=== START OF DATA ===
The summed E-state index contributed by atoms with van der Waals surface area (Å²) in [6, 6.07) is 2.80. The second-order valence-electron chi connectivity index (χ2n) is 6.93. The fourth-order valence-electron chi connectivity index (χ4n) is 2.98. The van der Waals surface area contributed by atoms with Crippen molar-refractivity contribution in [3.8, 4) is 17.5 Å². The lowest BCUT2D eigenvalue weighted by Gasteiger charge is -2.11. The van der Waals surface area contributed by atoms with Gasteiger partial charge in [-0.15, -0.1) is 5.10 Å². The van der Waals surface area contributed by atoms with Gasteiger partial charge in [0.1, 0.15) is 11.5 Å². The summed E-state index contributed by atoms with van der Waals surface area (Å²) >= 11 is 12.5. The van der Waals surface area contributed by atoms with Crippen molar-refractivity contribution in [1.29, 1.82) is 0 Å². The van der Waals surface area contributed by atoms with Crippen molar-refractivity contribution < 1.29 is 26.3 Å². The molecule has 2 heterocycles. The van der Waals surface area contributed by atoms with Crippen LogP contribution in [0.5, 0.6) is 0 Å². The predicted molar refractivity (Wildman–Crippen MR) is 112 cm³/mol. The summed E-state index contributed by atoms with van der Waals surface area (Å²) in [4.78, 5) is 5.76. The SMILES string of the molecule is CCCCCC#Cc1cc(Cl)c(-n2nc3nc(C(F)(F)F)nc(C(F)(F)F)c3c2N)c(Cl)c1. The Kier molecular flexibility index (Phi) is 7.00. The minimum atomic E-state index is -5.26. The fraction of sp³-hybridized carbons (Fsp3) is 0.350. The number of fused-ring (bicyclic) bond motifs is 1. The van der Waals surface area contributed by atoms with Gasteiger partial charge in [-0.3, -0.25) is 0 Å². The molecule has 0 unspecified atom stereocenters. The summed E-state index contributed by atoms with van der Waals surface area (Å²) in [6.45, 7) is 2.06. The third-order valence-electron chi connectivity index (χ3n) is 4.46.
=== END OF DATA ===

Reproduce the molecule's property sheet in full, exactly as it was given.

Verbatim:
The summed E-state index contributed by atoms with van der Waals surface area (Å²) in [6, 6.07) is 2.80. The second-order valence-electron chi connectivity index (χ2n) is 6.93. The fourth-order valence-electron chi connectivity index (χ4n) is 2.98. The van der Waals surface area contributed by atoms with Crippen molar-refractivity contribution in [3.8, 4) is 17.5 Å². The lowest BCUT2D eigenvalue weighted by Gasteiger charge is -2.11. The van der Waals surface area contributed by atoms with Gasteiger partial charge in [-0.15, -0.1) is 5.10 Å². The van der Waals surface area contributed by atoms with Gasteiger partial charge in [0.1, 0.15) is 11.5 Å². The summed E-state index contributed by atoms with van der Waals surface area (Å²) >= 11 is 12.5. The van der Waals surface area contributed by atoms with Crippen molar-refractivity contribution in [1.29, 1.82) is 0 Å². The van der Waals surface area contributed by atoms with Crippen molar-refractivity contribution < 1.29 is 26.3 Å². The molecule has 2 heterocycles. The van der Waals surface area contributed by atoms with Crippen LogP contribution in [0.5, 0.6) is 0 Å². The predicted molar refractivity (Wildman–Crippen MR) is 112 cm³/mol. The summed E-state index contributed by atoms with van der Waals surface area (Å²) in [4.78, 5) is 5.76. The SMILES string of the molecule is CCCCCC#Cc1cc(Cl)c(-n2nc3nc(C(F)(F)F)nc(C(F)(F)F)c3c2N)c(Cl)c1. The Kier molecular flexibility index (Phi) is 7.00. The minimum atomic E-state index is -5.26. The fraction of sp³-hybridized carbons (Fsp3) is 0.350. The number of fused-ring (bicyclic) bond motifs is 1. The van der Waals surface area contributed by atoms with Gasteiger partial charge in [-0.3, -0.25) is 0 Å². The molecule has 0 unspecified atom stereocenters. The summed E-state index contributed by atoms with van der Waals surface area (Å²) in [6.45, 7) is 2.06. The third-order valence-electron chi connectivity index (χ3n) is 4.46.